The Silvas served Lafferty Bulacan delicacies—pancit miki, puto, kutsinta, bibingka and bilo-bilo. On discovering that it was Lafferty’s birthday, Romil promptly left the room to re-emerge with a De La Salle Lipa (DLSL) bag and cap which he gave him as a birthday present. Romil is a literature and education teacher at DLSL.
In the course of the conversation, it became apparent that Lafferty has become a dear friend to Silva and his family, although their meetings were few and far between. It was also apparent that Lafferty felt the same way toward Silva in the way he would touch his hand or how his tone would soften when he spoke to him.
Silva’s sons told Lafferty that they thought of him right away when the Boston Marathon bombing happened, wondering if he had been there and praying that he was safe. At the request of Romil, Lafferty has talked before the DLSL employees general assembly. He has also delivered an inspirational speech before senior DLSL nursing students about the importance of giving back.
Lafferty kept asking Romil if Silva needed anything, and assured them that they could call him for any help he could give. Romil smilingly replied, “Don’t worry, we’re OK.”
Last year, Silva wanted to invite Lafferty to his 80th birthday party but didn’t know how to reach him. It turned out Lafferty was abroad at the time, but he still chided Romil, “Don’t keep losing my card!”
Talk predictably moved to their encounter seven years back, which still strikes a chord with them. Romil recounted how helpless he felt in Japan when he didn’t have any money and couldn’t speak the local language. All he had to eat were some chocolate kisses.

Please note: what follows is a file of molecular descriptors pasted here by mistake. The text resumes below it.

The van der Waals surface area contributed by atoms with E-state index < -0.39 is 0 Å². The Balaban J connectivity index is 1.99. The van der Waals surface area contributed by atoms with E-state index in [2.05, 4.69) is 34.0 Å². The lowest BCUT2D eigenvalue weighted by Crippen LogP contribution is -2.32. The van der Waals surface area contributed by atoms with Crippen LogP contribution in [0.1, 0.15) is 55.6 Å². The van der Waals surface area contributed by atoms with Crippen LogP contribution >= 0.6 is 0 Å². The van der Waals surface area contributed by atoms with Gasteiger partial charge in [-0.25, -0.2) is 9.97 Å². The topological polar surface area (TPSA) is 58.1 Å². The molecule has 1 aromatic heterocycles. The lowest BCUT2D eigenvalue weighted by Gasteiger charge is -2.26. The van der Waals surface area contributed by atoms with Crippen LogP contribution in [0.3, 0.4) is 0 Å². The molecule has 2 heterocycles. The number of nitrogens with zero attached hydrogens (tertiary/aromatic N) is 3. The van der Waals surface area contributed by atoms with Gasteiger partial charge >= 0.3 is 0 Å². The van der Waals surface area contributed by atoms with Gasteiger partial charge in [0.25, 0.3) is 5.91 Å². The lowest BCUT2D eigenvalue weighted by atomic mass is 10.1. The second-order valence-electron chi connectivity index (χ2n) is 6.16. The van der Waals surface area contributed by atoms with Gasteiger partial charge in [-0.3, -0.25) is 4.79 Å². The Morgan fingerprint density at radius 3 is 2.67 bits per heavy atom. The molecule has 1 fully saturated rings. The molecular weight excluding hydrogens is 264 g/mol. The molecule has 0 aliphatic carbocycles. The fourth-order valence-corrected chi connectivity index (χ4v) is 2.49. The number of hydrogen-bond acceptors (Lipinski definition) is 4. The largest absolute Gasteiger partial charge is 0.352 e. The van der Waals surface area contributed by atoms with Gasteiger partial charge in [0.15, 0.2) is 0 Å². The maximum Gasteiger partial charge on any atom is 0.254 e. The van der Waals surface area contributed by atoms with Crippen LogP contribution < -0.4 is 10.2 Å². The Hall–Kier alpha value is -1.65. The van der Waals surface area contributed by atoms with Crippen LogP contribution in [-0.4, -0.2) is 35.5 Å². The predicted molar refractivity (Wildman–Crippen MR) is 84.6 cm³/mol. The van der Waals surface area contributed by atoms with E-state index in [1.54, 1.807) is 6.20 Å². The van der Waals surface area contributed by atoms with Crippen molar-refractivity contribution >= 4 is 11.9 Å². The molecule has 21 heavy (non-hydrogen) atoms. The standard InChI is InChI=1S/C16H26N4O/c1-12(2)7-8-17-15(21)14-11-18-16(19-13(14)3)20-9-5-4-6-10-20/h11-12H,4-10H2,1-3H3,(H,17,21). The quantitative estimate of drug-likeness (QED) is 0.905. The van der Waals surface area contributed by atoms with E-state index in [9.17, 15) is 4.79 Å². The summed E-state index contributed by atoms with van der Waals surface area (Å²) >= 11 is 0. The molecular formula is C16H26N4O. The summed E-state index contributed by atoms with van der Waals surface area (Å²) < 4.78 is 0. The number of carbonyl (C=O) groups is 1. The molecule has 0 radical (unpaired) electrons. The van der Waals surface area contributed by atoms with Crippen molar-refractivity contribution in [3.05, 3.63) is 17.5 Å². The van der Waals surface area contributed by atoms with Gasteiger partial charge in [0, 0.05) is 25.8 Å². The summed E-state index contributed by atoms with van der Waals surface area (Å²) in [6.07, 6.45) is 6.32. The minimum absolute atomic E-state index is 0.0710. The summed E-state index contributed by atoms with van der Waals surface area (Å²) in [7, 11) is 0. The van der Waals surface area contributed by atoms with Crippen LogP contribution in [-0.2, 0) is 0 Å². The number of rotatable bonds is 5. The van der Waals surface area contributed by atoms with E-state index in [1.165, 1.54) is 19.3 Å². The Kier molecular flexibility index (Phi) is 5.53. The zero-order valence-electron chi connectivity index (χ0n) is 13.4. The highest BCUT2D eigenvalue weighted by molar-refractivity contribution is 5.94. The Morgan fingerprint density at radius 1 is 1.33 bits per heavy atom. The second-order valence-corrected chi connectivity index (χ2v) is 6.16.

Help from strangers
In their four days at the community hospital in Nagoya, Romil often wondered to himself why his father had to suffer a heart attack in Japan. Why not in the United States or the Philippines? Was there a purpose?
But then, complete strangers started helping. People in the hospital and the airport helped Romil get permission to extend his stay in Japan. Someone from the airline brought them food. The hospital gave Romil free use of their business phone. A stranger in the hospital gave him 2,000 yen. Northwest and the hospital helped arrange their clearance and flight back to the Philippines.
On the day they left, the nurses were in tears. The president and the treasurer of Northwest accompanied them to the airport. On hindsight, Romil realized that the whole episode was a blessing triggered when Lafferty unthinkingly stepped in and saved his father’s life.
“It’s the kind of experience I can never forget,” he said. Lafferty agreed, “Every time I’m in Nagoya, I stop at that spot and remember what happened.”
The bonding spreads
And the bond was not limited to Lafferty and the Silvas. They have also become friends with Michelle Reyes, the Northwest officer who initially served as the bridge for them to find each other. She is now country manager of Delta Airlines, and Lafferty is godfather to her son. During the reunion, Lafferty called Reyes on the phone and the three of them chatted together.
When it was time for Lafferty to go, Silva tearfully thanked him again for saving his life and asked him not to forget him. Lafferty said the visit was his honor, adding, “I would recognize you anywhere in a second, always.”